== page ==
Spring is arriving at its own pace here in Jackson Hole. We are all eager to see flowers!
Early spring flowers hug the warm ground:
Best to hunt along south-facing slopes or sagebrush spots where snow has recently melted and sun has had a chance to warm the ground long enough to encourage both flowers and insects to emerge.
Glistening yellow saucers of Sage Buttercup (Ranunculus glaberrimus) are held just above the ground where sun adds extra warmth beneath the wind. Often one can see large colonies. The north end of Moose-Wilson Road just west of the Murie Center road will soon be aglow.
Tiny Orogenia (O. linearifolia) or Turkey Peas is barely visible amidst withered vegetation from the year before. This member of the parsley family has miniature umbels of dingy white flowers and narrow leaves. Hard to spot.
Steer’s-heads (Dicentra uniflora) are also a spring favorite which requires sharp eyes to see. If you are lucky, you may find a stampede of Steer’s-head.
Twin Bladderpod (Physaria didymocarpa) — featuring 4 yellow petals typical of the mustard family — is scattered in bunches on south-facing dry slopes, such as Blacktail Butte and above Kelly Warm Springs.
Several other members of the mustard family bloom early.
Earnest botanists and pollinators alike can be “fooled” into thinking a fungus-infected mustard (typically rockcress) is in flower.
The rust fungus causes the young plant to form pseudo-flowers. Growing into the leaves, using the plant’s nutrients, the fungus causes the leaves to yellow and produce a sugary substance and even fragrance similar to flowers. The yellow pigment, which reflects strongly within the UV spectrum, is particularly bright to the eyes of insects. Attracted, pollinators land and crawl around looking for rewards of pollen or nectar and “disappointed,” depart carrying spores on feet and bodies to more mustard plants. The fungus is spread to benefit the fungus, not the plant or insect. In another twist of the story, at a later stage the fungus on the same plant may produce another type of spore that can infect nearby grasses….and the story is even more complicated than this! We can learn much from our mistakes!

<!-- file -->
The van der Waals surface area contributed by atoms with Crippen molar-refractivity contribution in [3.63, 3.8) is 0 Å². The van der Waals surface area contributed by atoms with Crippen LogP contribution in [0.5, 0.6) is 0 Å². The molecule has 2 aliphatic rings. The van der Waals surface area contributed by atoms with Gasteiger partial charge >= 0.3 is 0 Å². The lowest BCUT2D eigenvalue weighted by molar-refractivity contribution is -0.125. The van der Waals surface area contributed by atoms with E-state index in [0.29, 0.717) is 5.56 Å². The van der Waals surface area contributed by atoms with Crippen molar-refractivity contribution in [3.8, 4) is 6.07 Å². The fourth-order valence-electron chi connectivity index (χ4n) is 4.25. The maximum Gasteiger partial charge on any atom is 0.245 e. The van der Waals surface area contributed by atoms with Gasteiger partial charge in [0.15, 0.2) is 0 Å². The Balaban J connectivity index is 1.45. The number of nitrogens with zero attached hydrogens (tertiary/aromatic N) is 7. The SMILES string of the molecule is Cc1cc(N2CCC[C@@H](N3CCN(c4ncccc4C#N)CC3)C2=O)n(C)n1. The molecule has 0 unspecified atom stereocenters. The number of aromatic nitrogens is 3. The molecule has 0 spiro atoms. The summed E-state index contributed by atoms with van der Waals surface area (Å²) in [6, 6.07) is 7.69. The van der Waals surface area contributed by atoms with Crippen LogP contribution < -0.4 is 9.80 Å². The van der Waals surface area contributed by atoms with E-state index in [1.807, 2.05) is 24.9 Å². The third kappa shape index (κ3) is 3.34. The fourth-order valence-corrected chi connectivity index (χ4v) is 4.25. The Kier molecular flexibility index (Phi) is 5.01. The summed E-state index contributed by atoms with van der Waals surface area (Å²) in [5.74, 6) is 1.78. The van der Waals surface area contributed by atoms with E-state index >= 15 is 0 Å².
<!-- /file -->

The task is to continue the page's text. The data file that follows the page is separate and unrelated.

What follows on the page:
Hood’s Phlox (Phlox hoodii) is just beginning to bloom in sagebrush and grassy habitats on slopes. Its fragrant flowers are worth getting down on hands and knees to sniff.
Others plants to look for: Spring Beauties, spring parslies (Lomatium and Cymopteris), Yellowbells (Fritillaria pudica), pussytoes (Antennaria sp.), and more.
Let us know what you find!
Wind-pollinated flowers are stretching out on shrubs and trees.
Wind pollinated flowers are not fancy. There is no reason to show-off to the wind which cannot see. Instead, flowers are often very inconspicuous with male and female flowers often on different plants or different parts of the same plant to avoid inbreeding. Often wind-pollinated plants grow in colonies, to better the odds for catching pollen. Pollen is abundant, again placing more bets in the gamble for successful wind pollination. It is fascinating to look very closely at the many tiny flowers arranged in “catkins.” See if you can tell which catkins are males, which females.
Willows (Salix spp.) produce upright “pussies” or male and female catkins, which are on separate plants to assure cross-pollination.
In the same family as willows (Salicaceae), Aspen trees (Populus tremuloides) appear “fuzzy” with long silvery catkins. Resembling furry gray caterpillars, 3-4” catkins have anthers tucked within small scales with tufts of hairs. See if the anthers have released yellow pollen yet. Can you find the smaller female catkins with red stigmas on separate trees nearby?
Enjoy investigating the flowers of spring. It is only the beginning of botanical adventures to come.
April 14, 2017